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27 Jul

Religion in the Early Middle Ages (Christianity and Islam)

The Early Middle Ages was marked by the rise of Christianity, while the Christian Church was the only centralized institution that survived the fall of Rome. There were five patriarchates in the 5th century with seats in Rome, Constantinople, Alexandria, Antioch and Jerusalem. Patriarchates in Jerusalem, Alexandria and Antioch lost their importance because of the Muslim Conquests by the end of the 7th century, while Patriarchate in Rome greatly increased its influence mostly due to its close connections with the Frankish kings.

Good collaboration between the Frankish kings and Patriarchate in Rome brought benefits for both sides. By converting to Christianity the Frankish kings assured themselves an important ally in predominantly Arian Western Europe, while the Roman Exarchate gained great wealth for supporting the Frankish Kings. The Church received large estates where it exercised feudal authority, while tithes were paid to the Church as indemnity for secularization after the second half of the 8th century. Pippin the Younger deposed Childeric III in 751 with Papal support. In return, he made a donation to the Pope known as the Donation of Pepin which became the basis for the establishment of the Papal States. Although conversion of the Frankish kings to Christianity was of great importance Christianization of wider population took place slowly, especially in the countryside. However, whole Europe was practically Christianized by the end of the Early Middle Ages at the end of the 10th century.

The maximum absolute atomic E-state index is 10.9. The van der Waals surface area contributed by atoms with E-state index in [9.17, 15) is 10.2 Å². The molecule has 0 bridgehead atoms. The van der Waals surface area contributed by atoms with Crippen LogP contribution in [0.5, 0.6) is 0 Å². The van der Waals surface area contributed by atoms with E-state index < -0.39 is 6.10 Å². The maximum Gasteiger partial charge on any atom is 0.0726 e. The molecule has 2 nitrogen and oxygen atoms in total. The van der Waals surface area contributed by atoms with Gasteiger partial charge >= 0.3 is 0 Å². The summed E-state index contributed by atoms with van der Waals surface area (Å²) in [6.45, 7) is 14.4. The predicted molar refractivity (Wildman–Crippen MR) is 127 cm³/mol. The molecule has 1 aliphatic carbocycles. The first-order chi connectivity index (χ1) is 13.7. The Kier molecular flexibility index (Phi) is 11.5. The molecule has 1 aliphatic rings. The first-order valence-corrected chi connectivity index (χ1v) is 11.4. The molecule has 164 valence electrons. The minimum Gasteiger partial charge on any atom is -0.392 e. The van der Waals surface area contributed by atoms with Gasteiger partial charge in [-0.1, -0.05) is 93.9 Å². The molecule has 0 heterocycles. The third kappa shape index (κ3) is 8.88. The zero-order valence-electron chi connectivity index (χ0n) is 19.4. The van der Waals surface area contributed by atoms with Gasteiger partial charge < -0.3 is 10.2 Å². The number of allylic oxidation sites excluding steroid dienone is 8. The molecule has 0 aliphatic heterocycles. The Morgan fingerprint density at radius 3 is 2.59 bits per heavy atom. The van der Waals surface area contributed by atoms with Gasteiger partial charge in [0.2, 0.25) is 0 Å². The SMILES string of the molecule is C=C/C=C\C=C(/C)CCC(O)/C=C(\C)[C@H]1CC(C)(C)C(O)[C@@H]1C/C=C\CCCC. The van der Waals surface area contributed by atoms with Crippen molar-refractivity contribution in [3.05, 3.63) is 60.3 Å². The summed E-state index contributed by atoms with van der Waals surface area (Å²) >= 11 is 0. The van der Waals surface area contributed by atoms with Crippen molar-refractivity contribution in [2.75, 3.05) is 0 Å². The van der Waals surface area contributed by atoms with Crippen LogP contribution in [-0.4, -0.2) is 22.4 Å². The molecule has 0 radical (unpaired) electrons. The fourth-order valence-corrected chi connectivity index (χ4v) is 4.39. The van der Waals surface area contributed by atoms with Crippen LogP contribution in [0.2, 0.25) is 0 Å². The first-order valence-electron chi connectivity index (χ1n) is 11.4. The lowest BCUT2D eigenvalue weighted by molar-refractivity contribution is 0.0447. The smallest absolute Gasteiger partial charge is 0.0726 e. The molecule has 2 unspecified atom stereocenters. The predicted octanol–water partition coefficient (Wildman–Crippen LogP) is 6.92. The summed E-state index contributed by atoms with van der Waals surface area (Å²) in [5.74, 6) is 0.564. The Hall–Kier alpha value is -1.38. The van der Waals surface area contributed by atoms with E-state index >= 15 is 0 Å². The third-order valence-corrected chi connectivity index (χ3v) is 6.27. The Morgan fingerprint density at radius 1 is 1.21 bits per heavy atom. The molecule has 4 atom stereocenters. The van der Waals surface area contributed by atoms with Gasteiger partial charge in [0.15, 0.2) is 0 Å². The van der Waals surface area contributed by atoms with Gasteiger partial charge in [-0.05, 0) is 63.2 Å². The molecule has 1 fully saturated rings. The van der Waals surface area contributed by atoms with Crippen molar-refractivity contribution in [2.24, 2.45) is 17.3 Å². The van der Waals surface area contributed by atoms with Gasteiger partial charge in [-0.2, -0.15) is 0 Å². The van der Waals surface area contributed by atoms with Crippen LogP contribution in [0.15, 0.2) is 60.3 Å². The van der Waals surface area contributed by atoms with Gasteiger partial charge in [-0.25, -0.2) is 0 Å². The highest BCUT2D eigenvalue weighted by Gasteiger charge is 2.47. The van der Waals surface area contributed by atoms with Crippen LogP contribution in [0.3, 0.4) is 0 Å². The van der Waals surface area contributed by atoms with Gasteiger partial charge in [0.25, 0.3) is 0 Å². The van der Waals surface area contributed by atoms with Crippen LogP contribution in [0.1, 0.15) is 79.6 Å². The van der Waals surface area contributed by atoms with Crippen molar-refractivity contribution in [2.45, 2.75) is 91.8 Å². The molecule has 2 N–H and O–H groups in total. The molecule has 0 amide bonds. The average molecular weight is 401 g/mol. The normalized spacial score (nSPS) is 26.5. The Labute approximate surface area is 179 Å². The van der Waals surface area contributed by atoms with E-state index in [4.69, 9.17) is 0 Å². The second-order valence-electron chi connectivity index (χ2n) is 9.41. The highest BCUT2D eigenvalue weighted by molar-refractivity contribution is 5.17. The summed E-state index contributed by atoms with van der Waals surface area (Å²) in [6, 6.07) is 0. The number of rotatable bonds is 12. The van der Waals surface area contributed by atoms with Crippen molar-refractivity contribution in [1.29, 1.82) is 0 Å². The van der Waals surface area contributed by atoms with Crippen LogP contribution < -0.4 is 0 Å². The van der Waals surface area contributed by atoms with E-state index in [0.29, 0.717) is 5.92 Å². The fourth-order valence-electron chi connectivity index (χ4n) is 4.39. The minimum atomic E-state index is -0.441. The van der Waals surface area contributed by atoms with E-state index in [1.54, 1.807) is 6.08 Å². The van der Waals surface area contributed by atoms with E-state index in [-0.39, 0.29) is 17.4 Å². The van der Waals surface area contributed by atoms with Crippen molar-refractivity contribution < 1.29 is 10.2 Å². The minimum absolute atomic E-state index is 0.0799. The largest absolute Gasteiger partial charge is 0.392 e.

Islamic faith emerged in the Arabian Peninsula in the 630’s and spread throughout the Middle East and North Africa after Muslim Conquests in the middle of the 7th century. The Muslim Conquests continued in the 8th century. The Siege of Constantinople in 718 failed but the Umayyads managed to conquer the Iberian Peninsula. However, the defeat of Umayyad forces by the Franks under leadership of Charles Martel in the Battle of Tours in 732 ended the Muslim Conquests in Western Europe.

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